In this case CCNS and the Minister argue that Nation Rise was given notice of and the right to be heard on the issue that the case was decided on ̶ bat maternity colonies ̶ because the Minister specifically asked for submissions on bats. This submission ignores the fact that the parties were to restrict their submissions to the errors committed by the ERT, and nowhere in the ERT’s reasons or in the evidence of the experts heard on the issue of bats was the issue of bat maternity colonies discussed in relation to whether the Project would cause serious and irreversible harm to bats. Furthermore, the issue of bat maternity colonies was neither raised nor discussed by any of the parties in their submissions to the Minister. Therefore, how can it fairly be said that Nation Rise knew or ought to have known that the Minister might decide the appeal because of a concern about bat maternity colonies? Finally, the argument that Nation Rise made a “strategic” decision not to file the Pre-Construction Monitoring Report makes no sense, given the contents of that report. In fact, given that the Report addresses the issue of bat maternity colonies, the fact that the Report was not filed supports Nation Rise’s position that it did not have proper notice of the issue.
 Bat maternity colonies turned out to be the most significant issue in the appeal. In our view the Minister breached his duty of procedural fairness when he failed to give Nation Rise notice of or the opportunity to be heard on the question of bat maternity colonies.
In Nation Rise Wind Farm Limited Partnership v. Minister of the Environment, Conservation and Parks (Ont CA, 2020) the Divisional Court heard an issue as to whether the decision below by the Minister violated procedural fairness in how it ruled on it's remedy:
 Nation Rise and CanWEA submit that the Minister breached procedural fairness when he failed to give the parties an opportunity to be heard on remedy. According to Nation Rise, a decision-maker must generally give the parties notice about potential remedial options and a chance to make submissions on the issue before ruling on the remedy (see Agrium Vanscoy Potash Operations v. USW, Local 7552, 2013 SKQB 445, where the Saskatchewan Court of Queen’s Bench quashed an arbitrator’s remedial order in the absence of submissions on remedy). In Prince Edward County Field Naturalists v. Ostrander Point GP Inc., 2014 ONSC 974 (Div. Ct.), an appeal to the Divisional Court from the ERT, this Court set aside the decision of the ERT to revoke an REA, because the ERT failed to accord the parties procedural fairness by deciding the appropriate remedy without submissions from the parties. On further appeal (2015 ONCA 269), the Court of Appeal upheld the Divisional Court’s finding that the ERT erred in how it dealt with remedy and observed that “parties are not capable of providing meaningful submissions on remedy in the absence of a decision on the substantive merits” (para. 21). This principle applies in an appeal to the Minister.. Green v Law Society of Manitoba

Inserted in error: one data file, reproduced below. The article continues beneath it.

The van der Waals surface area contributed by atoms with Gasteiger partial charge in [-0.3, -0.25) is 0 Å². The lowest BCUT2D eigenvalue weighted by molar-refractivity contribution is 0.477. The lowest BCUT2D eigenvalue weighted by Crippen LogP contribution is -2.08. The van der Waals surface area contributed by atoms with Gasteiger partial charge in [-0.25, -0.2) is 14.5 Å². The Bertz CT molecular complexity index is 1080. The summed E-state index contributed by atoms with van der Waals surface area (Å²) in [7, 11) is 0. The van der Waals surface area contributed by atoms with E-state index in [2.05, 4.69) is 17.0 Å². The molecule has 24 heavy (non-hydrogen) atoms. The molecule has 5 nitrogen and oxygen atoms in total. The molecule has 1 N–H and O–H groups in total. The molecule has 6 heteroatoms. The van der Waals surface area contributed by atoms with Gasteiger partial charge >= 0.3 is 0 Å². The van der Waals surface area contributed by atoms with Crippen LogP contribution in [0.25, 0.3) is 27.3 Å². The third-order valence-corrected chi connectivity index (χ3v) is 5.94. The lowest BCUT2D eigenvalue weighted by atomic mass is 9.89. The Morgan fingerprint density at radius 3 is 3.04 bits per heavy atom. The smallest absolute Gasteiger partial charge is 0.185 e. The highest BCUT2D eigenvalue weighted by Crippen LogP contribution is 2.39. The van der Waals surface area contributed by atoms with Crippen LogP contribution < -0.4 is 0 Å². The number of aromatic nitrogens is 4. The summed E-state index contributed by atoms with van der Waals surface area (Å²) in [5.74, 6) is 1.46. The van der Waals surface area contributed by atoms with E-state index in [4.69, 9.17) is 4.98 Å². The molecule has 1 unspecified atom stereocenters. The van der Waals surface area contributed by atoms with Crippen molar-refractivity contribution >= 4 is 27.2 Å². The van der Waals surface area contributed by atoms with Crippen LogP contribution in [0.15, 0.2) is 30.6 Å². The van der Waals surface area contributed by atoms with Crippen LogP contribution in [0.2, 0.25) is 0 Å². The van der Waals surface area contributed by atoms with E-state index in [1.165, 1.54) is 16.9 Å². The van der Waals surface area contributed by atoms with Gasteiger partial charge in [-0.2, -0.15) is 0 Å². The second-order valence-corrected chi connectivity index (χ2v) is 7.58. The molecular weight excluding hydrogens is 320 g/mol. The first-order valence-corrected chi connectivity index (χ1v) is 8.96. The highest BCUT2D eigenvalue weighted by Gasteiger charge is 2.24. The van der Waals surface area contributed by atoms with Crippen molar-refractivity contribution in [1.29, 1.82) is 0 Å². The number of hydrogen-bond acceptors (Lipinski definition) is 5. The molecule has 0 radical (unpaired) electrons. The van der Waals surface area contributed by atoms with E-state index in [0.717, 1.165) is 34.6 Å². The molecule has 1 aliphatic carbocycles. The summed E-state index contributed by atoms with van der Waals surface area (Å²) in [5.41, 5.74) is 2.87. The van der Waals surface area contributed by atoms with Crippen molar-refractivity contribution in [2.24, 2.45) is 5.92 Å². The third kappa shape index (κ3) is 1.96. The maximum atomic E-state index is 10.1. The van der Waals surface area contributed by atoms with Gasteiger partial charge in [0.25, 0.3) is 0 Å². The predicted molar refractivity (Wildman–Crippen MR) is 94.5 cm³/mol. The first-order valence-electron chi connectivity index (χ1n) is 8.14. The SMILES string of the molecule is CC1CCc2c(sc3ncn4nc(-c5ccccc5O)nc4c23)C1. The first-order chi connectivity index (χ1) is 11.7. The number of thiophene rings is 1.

As noted by Nation Rise, this Court has held that the ERT must not only solicit submissions on remedy, but that it is also incumbent upon it to do so only after it has delivered a decision on the substantive merits. Ostrander involved an appeal under the EPA from a decision of the ERT to the Divisional Court. The Divisional Court set aside the ERT’s decision to revoke an REA and held that the ERT failed to accord the parties procedural fairness by deciding the appropriate remedy without giving the parties an opportunity to address remedy. On further appeal, the Court of Appeal upheld the Divisional Court’s finding that the ERT erred in how it dealt with remedy (at paras. 96-97):
[T]he Tribunal should have provided the parties with the opportunity to address remedy. The potential limitation of the Tribunal's remedial power was a new issue that the Tribunal introduced itself. The parties might have provided helpful submissions…. As the Court of Appeal noted in Ostrander, in the context of an appeal under the EPA, parties are not capable of providing meaningful submissions on remedy in the absence of a decision on the substantive merits.
I also agree with the Divisional Court that, given the broad and varied range of attacks launched against the REA, it was not realistic to expect the parties to address the appropriate remedy at the end of the hearing of the merits without knowing what the Tribunal's findings were in regard to the broad range of alleged harms.
 While the Minister and CCNS argue that Ostrander is distinguishable and that determinations as to procedural fairness owing in an ERT appeal cannot inform the procedural fairness owing in a ministerial appeal, there is no reason why this should be so.
 It is not only the Minister who is directed to consider the “public interest” in making its decisions; the Director is too. Moreover, while the EPA does not contain a specific statutory direction that the ERT is to consider the public interest in its remedial decisions, s. 145.2(1) provides as follows: